Wednesday, April 4, 2012

Wine Review: Tinto Pagos de Penafiel

          Tinto Pagos de Penafiel is a Spanish red wine produced in the Ribera del Duero, region, and made from the black grape Tinto Fino (a regional version of Tempranillo). Like most Spanish reds, it is very bold and flavorful. Spain has a classification system similar to Italy based on region and quality (and stricter production requirements), but is different in that there is a separate classification for the aging length and method. Ribera del Duero is both a DO, the second highest classification in terms of quality (comparable to Italy’s DOC) and crianza, which means it must be aged for 2 years with at least 6 months in oak.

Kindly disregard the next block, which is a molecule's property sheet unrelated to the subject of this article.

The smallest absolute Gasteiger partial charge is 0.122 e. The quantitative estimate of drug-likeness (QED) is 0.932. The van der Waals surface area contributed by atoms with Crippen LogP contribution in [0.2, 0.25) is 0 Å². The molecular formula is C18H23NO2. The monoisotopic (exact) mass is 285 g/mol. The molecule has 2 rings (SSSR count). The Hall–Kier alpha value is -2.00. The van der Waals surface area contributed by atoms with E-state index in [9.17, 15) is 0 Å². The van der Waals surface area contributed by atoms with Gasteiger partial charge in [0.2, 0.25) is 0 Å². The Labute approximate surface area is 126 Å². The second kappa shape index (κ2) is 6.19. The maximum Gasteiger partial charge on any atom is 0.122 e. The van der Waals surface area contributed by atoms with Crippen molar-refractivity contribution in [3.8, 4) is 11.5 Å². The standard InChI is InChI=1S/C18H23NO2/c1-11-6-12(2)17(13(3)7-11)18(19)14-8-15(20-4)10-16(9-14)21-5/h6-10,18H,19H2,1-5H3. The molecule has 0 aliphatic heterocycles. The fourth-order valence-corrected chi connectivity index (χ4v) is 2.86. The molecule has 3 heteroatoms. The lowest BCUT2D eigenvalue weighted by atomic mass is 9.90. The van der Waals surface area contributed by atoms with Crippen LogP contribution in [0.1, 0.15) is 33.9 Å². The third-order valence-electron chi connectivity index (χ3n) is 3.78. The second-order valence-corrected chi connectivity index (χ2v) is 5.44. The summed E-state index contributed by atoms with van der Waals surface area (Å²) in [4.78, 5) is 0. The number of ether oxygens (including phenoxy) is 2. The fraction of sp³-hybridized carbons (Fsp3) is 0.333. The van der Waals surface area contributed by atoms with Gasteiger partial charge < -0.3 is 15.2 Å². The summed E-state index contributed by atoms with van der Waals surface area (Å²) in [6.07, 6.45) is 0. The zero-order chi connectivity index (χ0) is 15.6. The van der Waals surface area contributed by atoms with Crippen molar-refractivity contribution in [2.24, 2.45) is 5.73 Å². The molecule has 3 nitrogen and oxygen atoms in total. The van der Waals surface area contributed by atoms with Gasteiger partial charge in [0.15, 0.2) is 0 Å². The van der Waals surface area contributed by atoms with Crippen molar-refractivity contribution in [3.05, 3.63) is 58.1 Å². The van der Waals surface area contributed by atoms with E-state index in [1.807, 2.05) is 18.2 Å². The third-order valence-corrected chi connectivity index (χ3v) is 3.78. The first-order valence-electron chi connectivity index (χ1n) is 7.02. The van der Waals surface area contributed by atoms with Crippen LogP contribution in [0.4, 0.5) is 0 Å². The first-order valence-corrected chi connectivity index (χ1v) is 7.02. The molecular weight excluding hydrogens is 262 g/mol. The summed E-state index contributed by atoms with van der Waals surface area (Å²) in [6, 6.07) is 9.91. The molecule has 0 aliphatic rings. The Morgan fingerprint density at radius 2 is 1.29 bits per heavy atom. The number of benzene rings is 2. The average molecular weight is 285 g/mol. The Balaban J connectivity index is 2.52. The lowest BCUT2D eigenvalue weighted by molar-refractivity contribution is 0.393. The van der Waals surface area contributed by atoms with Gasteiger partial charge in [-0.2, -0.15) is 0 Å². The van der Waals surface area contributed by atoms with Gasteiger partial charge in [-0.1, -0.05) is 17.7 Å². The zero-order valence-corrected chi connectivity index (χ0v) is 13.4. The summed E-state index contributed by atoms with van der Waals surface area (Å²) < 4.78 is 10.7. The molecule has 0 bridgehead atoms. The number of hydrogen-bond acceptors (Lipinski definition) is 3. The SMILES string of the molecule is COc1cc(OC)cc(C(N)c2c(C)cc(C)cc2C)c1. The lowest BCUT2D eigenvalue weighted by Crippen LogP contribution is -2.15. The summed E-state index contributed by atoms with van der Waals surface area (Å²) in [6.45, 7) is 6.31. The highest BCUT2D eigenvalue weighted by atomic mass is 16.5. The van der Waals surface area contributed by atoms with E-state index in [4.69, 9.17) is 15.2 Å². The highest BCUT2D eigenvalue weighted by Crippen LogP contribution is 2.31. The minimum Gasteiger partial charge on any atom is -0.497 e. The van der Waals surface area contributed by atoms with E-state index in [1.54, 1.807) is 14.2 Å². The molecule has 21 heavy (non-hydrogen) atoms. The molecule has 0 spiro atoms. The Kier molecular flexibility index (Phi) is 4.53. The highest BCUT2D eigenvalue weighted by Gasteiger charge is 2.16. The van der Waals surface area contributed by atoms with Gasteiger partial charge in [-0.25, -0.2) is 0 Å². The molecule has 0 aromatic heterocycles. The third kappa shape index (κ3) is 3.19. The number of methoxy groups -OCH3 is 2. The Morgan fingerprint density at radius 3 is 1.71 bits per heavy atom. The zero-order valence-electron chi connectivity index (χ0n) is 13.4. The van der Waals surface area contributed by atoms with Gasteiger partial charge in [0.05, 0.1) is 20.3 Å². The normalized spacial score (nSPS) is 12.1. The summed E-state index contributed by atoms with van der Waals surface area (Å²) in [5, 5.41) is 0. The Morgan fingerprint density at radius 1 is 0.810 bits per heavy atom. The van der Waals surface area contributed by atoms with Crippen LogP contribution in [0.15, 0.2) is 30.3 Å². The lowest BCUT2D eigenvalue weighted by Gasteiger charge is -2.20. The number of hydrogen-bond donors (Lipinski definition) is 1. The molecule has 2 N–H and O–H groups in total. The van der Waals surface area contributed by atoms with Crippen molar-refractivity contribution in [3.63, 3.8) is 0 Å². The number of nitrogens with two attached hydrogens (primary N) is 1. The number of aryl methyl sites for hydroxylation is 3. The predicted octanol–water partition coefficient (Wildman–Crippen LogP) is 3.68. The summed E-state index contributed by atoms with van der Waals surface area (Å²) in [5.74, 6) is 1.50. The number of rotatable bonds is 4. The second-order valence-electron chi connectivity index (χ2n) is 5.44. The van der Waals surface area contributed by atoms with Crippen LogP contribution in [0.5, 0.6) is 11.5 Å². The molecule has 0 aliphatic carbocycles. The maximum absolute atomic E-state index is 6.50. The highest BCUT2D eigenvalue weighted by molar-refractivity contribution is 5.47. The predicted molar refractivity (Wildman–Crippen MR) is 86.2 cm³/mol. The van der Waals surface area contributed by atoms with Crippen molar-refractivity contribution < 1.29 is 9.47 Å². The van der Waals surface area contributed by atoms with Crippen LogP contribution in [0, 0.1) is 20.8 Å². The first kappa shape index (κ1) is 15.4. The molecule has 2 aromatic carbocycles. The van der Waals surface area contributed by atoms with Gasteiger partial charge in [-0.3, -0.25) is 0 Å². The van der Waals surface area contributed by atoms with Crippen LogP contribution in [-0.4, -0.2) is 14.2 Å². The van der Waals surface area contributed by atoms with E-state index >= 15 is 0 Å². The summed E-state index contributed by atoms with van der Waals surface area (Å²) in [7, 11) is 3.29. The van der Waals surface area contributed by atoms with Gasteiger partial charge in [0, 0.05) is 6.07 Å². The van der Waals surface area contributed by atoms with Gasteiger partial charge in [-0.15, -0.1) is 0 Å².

The 2004 Tinto Pagos de Penafiel from the Hijos de Antonio Polo winery is my favorite Ribera del Duero, and one of my very favorite red wines. I’ve only seen it in two wine stores: Ball Square Fine Wines in Somerville and Fifth Ave Liquors in Millis. It’s available by the bottle and half bottle; a bottle is usually in the low twenties and half bottles are around fifteen dollars. The half bottles seem to be more readily available, which are a little pricey, but the wine is absolutely delicious, and has won several awards including a ranking of 90 points by Robert Parker.

          This wine is very rich and complex with notes of dried fruit (I usually taste cherries or berries) and spice, and pairs well with red meats like lamb and steak. I most recently had some with my restaurant week dinner at Tangierino. I had been drinking a cocktail when I ordered my dinner, and didn’t even look at the wine menu (although I often choose my wine and food together). Just before the main course, I decided to switch to red wine, and was psyched to see this on the menu. I ordered the half bottle and it went perfectly with the lamb and seven vegetable couscous.

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